Buy A F%^$*% Ticket! Rev. Moose on 2022’s Independent Venue Week

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Where Dreams Are Made: Nashville’s Exit/Inn. (Photo courtesy IVW)

The fifth annual Independent Venue Week kicks off this Monday (July 11) with a number of high profile artists including Spoon, Japanese Breakfast, GZA and Artist Ambassador Big Freedia among the 1,100 performances slated for 400 venues across the country. Pollstar caught up with the event’s primary mover and shaker, the inimitable Rev. Moose. In addition to having the best name in the live industry, Moose wears a lot of hats running the music marketing company Marauder; co-founder and executive director of National Independent Venue Association; and executive director of the National Independent Venue Foundation. The timing for this year’s event is propitious as independent venues find themselves at a cross-roads of sorts with the time period and funding for the Shuttered Venues Operators Grant running out while still facing inordinate economic challenges. Here, the industry executive (and Universal Life Minister) discusses the goals for this year’s Independent Venue Week, what NIVA’s working on and perhaps next year getting more “tchotchkes.”

Spoon, GZA, Japanese Breakfast, Big Freedia, Femi Kuti,
Linda Lindas Announced For Independent Venue Week

Pollstar: Can you just go over all your titles?
Rev. Moose: For Marauder, managing partner, co-founder; for NIVA, co-founder and executive director; and National Independent Venue Foundation, executive director.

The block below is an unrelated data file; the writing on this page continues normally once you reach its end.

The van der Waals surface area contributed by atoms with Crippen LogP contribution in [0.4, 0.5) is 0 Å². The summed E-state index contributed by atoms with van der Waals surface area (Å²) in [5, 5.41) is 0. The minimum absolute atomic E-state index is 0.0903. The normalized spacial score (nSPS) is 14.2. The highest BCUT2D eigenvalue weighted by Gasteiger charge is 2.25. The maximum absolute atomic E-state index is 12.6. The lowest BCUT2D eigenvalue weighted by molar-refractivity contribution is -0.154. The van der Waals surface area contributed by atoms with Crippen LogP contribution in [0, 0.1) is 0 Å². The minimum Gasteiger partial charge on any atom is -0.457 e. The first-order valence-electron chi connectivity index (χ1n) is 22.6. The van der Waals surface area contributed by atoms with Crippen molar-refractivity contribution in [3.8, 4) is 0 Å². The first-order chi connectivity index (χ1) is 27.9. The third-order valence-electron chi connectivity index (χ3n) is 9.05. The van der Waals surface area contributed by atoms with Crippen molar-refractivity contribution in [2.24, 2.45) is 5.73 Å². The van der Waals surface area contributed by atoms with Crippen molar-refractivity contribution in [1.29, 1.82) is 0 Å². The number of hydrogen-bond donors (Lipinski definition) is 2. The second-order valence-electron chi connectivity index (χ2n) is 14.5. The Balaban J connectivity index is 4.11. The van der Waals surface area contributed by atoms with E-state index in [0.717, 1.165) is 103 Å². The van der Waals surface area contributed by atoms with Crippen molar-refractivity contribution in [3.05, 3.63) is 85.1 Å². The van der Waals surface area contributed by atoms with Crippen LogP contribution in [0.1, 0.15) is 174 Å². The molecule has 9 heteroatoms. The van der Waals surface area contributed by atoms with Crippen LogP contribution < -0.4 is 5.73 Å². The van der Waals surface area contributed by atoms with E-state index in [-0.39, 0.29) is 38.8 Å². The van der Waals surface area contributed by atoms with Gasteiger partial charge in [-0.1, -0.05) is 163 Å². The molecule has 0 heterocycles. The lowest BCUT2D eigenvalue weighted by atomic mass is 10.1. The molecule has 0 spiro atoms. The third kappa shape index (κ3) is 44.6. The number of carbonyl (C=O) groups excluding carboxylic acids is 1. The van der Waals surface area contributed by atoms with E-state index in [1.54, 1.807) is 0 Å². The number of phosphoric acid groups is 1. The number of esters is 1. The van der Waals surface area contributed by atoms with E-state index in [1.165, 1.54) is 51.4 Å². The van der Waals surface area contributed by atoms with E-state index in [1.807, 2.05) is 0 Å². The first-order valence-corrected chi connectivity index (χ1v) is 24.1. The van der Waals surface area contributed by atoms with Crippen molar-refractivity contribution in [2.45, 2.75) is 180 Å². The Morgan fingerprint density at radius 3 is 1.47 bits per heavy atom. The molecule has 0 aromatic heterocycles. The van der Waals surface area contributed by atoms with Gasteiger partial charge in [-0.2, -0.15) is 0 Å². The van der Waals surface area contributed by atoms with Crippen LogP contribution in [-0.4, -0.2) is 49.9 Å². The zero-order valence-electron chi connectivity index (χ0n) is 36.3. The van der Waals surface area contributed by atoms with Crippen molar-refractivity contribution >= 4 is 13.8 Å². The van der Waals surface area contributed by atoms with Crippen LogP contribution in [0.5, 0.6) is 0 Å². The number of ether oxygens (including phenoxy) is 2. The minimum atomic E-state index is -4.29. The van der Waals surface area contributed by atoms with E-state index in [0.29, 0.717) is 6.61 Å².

You’ve got a lot of hats
Yeah, you know, big head. You gotta put a lot of hats on a big head.

So Independent Venue Week is coming up
Yes, it’s the fifth anniversary of it in the U.S. July 11th through 17th.

Spoon, GZA, Japanese Breakfast, Big Freedia, Femi Kuti,
Linda Lindas Announced For Independent Venue Week

It started in Europe, how did it get here?  
They’re on their 10th anniversary, we were brought in in 2018. Sybil Bell from the UK created it and built it out. She and I were trying to figure out ways to bring it to the U.S. for several years until one day we were just sitting and chatting and said, “Screw it. Let’s just commit and we’ll figure out how to make it work,” and that’s what we did.

What do you have planned for this year’s fifth Independent Venue Week?
We have venues from every single state and D.C. taking part again for the second year. We’re very happy that last year we were able to hit that milestone. We have over 400 venues participating this year.  Shows from everywhere, for every type room, festivals, indoors, outdoors, comedy events, music events, if it’s in an independent venue or working with an independent promoter, it has the ability to be part of Independent Venue Week.

How do these shows differ from regular run-of-mill shows?
There’s a couple things we try to focus on. It’s a way to get more media attention as it ties into the national program. So rooms that might not otherwise have gone out of their way to book a Tuesday night show, might get a local band that hasn’t played there or one of the national bands looking for an underplay or a stunt to be able to tie in with. This gives the impetus to do something a bit more special and grab more attention publicly. The hope is that more people are going to be aware, buy a ticket, show up, fill the room, buy a beverage, enjoy themselves and most of all be present.

When is the last time you went to your favorite venue? Sometimes it’s been a year or two or more. So having an intentional night to be able to get a babysitter, buy tickets in advance and be purposeful. It’s choosing to go out and support the venue and the artist, in the scene and the community and everything else. It puts thought behind it. We do this type of stuff every day. You go to a grocery store and you’re choosing between buying local produce or something maybe shipped in from overseas. If you have the option to be able to make a more informed decision, I think many consumers will choose to support something community-based and community-owned and operated. And that’s really what the entire impetus of this event is, to draw attention to those that are being able to build out within and for their communities.

Rev. Moose